The numbers are staggering. One person dies of melanoma every hour and one in fifty men and women will be diagnosed with melanoma at some point in their lifetime. Now a new experimental therapy is training the body’s immune system to fight the disease.
Todd Greenlee has been in and out of the hospital since he was diagnosed with stage-4 melanoma last year. “I had a large, almost like tennis ball sized lump underneath my left arm.” He told Ivanhoe.
Surgeons removed the lump, but the cancer came back and spread. With no other options, Doctors encouraged Todd to enroll in a new clinical trial.
Dr. Michael Nishimura says t-cells are removed from a patient and genetically modified. “We actually engineer the cells to make them work better, so that they can target your cancer cells.” He said.
To make room for the new army of t-cells, high doses of chemo are used to wipe out any other t-cells in the body. Next, the new t-cells recognize the cancerous cells and kill them. A fight Greenlee plans to win one step at a time.
“On the CT scans they've seen some spots actually gone. They've also seen spots that have diminished in size.” Greenlee told Ivanhoe.
This is not Greenlee’s first battle with cancer. He’s survived two brain tumors. The trial is currently recruiting at Loyola University Medical Center in Chicago and is open to patients with metastatic melanoma who have no other options.
BACKGROUND: Melanoma is the most dangerous form of skin cancer that can be hard to treat and fatal if not caught in the early stages. Skin cancer is caused by rapid, significant amounts of ultraviolet radiation from the sun or a tanning bed that damages skin cells and causes them to create cancerous growths on the skin. These growths are called melanomas and can also develop from moles on the skin. Fortunately, if melanoma is caught early, it is almost always curable. Doctors recommend always doing a self-exam after being exposed to high amounts of UV rays. A simple self-exam consists of checking yourself all over for any possible lesions or unusual new moles or growths and determine if there is any change in existing moles or growths. (Source: http://www.skincancer.org)
TREATMENT: There are many treatment options for varying levels of melanoma such as surgery and chemotherapy. Surgeries for melanoma aren’t always major procedures. There is also a simple excision; where the melanomas are removed along with some skin around the edges. For chemotherapy, success in melanoma cases has been limited. Dacarbazine is currently the only chemotherapy treatment that’s been FDA approved to treat stage IV melanoma and is given as an intravenous infusion. (Source: http://www.melanoma.org/understand-melanoma/melanoma-treatment)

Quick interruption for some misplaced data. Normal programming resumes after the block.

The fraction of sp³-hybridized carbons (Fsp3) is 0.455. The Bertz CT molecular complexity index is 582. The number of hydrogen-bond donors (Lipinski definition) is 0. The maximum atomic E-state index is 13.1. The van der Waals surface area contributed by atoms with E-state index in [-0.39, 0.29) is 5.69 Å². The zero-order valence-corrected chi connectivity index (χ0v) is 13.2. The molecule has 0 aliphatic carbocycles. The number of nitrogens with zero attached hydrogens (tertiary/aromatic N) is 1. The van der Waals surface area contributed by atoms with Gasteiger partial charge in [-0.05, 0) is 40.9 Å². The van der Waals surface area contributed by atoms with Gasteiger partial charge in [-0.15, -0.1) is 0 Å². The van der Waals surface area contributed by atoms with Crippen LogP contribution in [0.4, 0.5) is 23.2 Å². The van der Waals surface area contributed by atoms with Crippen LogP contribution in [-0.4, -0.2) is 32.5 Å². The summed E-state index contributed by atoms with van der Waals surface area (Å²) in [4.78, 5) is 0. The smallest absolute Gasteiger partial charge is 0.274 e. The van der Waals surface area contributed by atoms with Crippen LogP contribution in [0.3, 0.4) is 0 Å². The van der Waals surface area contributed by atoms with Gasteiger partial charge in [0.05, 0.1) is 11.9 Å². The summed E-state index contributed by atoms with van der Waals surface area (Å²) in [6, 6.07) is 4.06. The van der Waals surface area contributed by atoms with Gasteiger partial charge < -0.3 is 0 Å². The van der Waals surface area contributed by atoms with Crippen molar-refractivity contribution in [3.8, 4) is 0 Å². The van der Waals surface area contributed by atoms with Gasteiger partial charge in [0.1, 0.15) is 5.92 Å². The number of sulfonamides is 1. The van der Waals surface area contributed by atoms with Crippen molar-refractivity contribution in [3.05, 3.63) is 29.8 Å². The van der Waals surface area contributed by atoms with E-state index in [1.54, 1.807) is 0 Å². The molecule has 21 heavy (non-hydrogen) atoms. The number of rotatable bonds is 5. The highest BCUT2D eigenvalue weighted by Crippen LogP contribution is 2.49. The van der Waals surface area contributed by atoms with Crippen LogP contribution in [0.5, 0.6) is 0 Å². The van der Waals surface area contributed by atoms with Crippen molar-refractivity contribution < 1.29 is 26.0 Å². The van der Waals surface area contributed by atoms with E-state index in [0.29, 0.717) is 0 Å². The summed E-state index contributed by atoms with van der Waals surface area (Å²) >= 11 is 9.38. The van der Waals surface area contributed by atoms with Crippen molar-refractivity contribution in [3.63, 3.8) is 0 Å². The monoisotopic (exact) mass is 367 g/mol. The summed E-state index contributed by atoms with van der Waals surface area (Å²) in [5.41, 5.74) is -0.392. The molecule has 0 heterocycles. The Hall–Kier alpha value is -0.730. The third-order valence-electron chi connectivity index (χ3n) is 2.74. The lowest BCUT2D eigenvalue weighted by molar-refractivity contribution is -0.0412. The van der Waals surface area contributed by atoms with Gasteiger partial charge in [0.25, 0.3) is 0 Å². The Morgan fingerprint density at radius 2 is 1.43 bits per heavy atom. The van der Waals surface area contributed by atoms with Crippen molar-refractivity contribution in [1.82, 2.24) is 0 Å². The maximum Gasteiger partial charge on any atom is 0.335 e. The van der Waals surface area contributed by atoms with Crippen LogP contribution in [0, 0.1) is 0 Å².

NEW TECHNOLOGY: There may now be a better way to treat cases of melanoma. Immunotherapy is being tested on melanoma cases to see if doctors can turn a person’s T cells into a weapon against skin cancer. T cells are the cells that carry out the function of the immune system. Immunotherapy uses medications to train a person’s immune system to fight cancer cells and has so far shown promising results. T cells are first killed off in the body using chemotherapy and newly modified T cells are inserted. These new cells provide a more natural way for the body to fight melanoma. (Source: http://www.cancer.org/cancer/skincancer-melanoma/detailedguide/melanoma-skin-cancer-treating-immunotherapy)
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Loyola University Medical Center
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Michael Nishimura, Ph.D., Professor in the Department of Surgery and Associate Director of the Oncology Institute, Loyola Cardinal Bernardin Cancer Center, Loyola University in Chicago, School of Medicine.
So tell me then about this gene therapy and how exactly it works.
Dr. Nishimura: We isolate cells from a cancer patient and genetically modify them with specific genes which allow those immune cells to recognize the tumors. It gives them the specificity or reactivity and allows them to recognize targets on the cancer.
And so for those at home, maybe that don’t know the T-cells are fighter cells, can you clarify?
Dr. Nishimura: Yes, they’re white blood cells. They’re part of your blood and when you get the flu; they become activated to fight flu virus infected cells and there are some in your body that can fight cancer cells. We actually engineer the cells to make them work better, so that they can target your cancer cells; which is harder to do naturally.
Why the chemotherapy after you remove the cells and genetically alter them?
Dr. Nishimura: There are two reasons for that. First, if you look at your blood, you have a normal level of white blood cells and when you deplete the white blood cells, there are signals which cause the ones that remain to grow and occupy the space. When we put these gene modified cells into somebody that’s had the chemotherapy, the goal is for them to expand quite a bit in the patient so that they can go and fight the tumor. The second reason is there are many cells in your blood which can suppress the immune response against cancer. By depleting them first, we get rid of those negative cells; those cells that suppress, so we hope that the cells we put in expand and they function in a better environment.
And then once those cells are in place, they’re basically like a trained army and it’s going to attack…
Dr. Nishimura: Basically that’s correct. They are already genetically programmed to fight the cancer.
How’s that been working so far on the trial?
Dr. Nishimura: I’ve treated two patients; one unfortunately did not respond and one has a fairly nice clinical response. There’s a number that we’ve screened that weren’t eligible for a variety of reasons. They didn’t meet the eligibility criteria, but there are also a lot of other therapies that are out there that compete for this trial.
When did the trial start?
Dr. Nishimura: About a year ago.